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Old 01-23-2010, 09:32 AM   #1
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Stan's Wood/Biomass oven...idea phase.

Hey everyone so I am out of experimental phase and into rough planning phase, for a biomass/wood stove. I chose the rocket stove basic idea- mainly because of the ease of operation- the small size they can be, and efficency. So with all that in mind here are the rough plans. My main concen was size- I want it small- oven area 18"x18" just big enough for pizza heh heh. The whole thing being 22"x22"x36" outside dim.

Here's the pic.

Bigger version of pichttp://2.bp.blogspot.com/_4KiHaO2geH...stove+idea.jpg

Any suggestions or ideas welcome...not sure on the oval shape yet- depends on weather I can find a form to bend the sheet steel with.
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Old 01-28-2010, 09:53 AM   #2
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Re: Stan's Wood/Biomass oven...idea phase.

Bio-mass being anything that is dry and will burn. Husks, bark, wood, leaves, pellets ect.
If you've ever been around the old cook stoves of yesteryear, you'll note some of those designs in mine. Many of those had sand in them as insulator, without much in the way of heat retention in mind. I had a fantastic cookstove/oven in a house in VA- beauiful. Proofing box, oven, range, toaster, and warming drawers. I could cook and bake in that way better than my propane oven. I loved it- of course it weighted lord-only-knows, and it was huge. So I have used some of the ideas from that in my design. Anyone who bakes bread knows how important temp, and timing is. I'm a cook, so I've based most of the design around cooking. Also I want to be able to carry the thing outside in summer for use outdoors.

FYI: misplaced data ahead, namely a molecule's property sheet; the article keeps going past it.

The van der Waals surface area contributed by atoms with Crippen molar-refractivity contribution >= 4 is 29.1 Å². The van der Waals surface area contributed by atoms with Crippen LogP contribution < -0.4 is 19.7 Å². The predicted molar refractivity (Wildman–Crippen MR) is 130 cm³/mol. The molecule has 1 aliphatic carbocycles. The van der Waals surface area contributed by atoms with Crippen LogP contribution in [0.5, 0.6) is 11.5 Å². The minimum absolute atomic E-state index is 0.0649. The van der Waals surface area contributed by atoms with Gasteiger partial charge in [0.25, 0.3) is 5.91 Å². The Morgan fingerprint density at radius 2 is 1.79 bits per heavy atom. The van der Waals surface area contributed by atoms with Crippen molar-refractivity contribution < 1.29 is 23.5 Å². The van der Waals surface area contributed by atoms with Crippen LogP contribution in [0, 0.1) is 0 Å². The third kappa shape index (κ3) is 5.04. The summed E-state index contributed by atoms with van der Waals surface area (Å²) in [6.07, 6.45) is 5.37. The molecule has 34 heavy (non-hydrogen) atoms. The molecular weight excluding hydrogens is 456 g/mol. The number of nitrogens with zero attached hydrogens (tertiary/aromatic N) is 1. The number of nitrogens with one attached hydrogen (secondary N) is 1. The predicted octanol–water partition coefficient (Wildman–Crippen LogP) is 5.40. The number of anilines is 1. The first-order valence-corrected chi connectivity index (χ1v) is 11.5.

Yes the sand is a heat sink. I may be wrong about the heat out put- but the idea being to radiate heat primarily out the top. Sand being only on the sides rear, there should be nice mix of start-up and heat retention. I've built an old italian style pizza/bread oven, before so I'm hoping the curve works the same in mine. I'd like to find fire brick to line the bottom of the oven with that would be the best for hearth bread.
A bare metal floor with a fire under it would heat the oven up way to fast, and cool just as fast. Probably be some issues with warping after time. The sand will serve to heat and cool both sides slow as to not subject the welds to to much stress.

BTU output is going to be the real experiment. We have found even the little stove we have now is plenty. Too much in fact, a smaller more compact stove would do the trick. Believe me even in a few single digit nights with the wind howling across the oklahoma plains- we've had to open the top hatch for a few minutes to cool down. I learned real quick how muc fire you need to stay toasty. 9 sticks the size of your forearm will do you all night...

I also have one of these babies
A fan that uses the heat off of the stove to turn. Ecofan Airplus Heat-Powered Fan for Wood Stoves, Model# 802CA-KBX
It will run you about 150-200 $ but well worth it. We lived where during bad weather you could be without electricty for a week or more. That little dude helps move the heat.
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Old 01-28-2010, 11:09 AM   #3
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Re: Stan's Wood/Biomass oven...idea phase.

I found a picture of the exact stove I had- mine was not in this good of shape- but it worked great.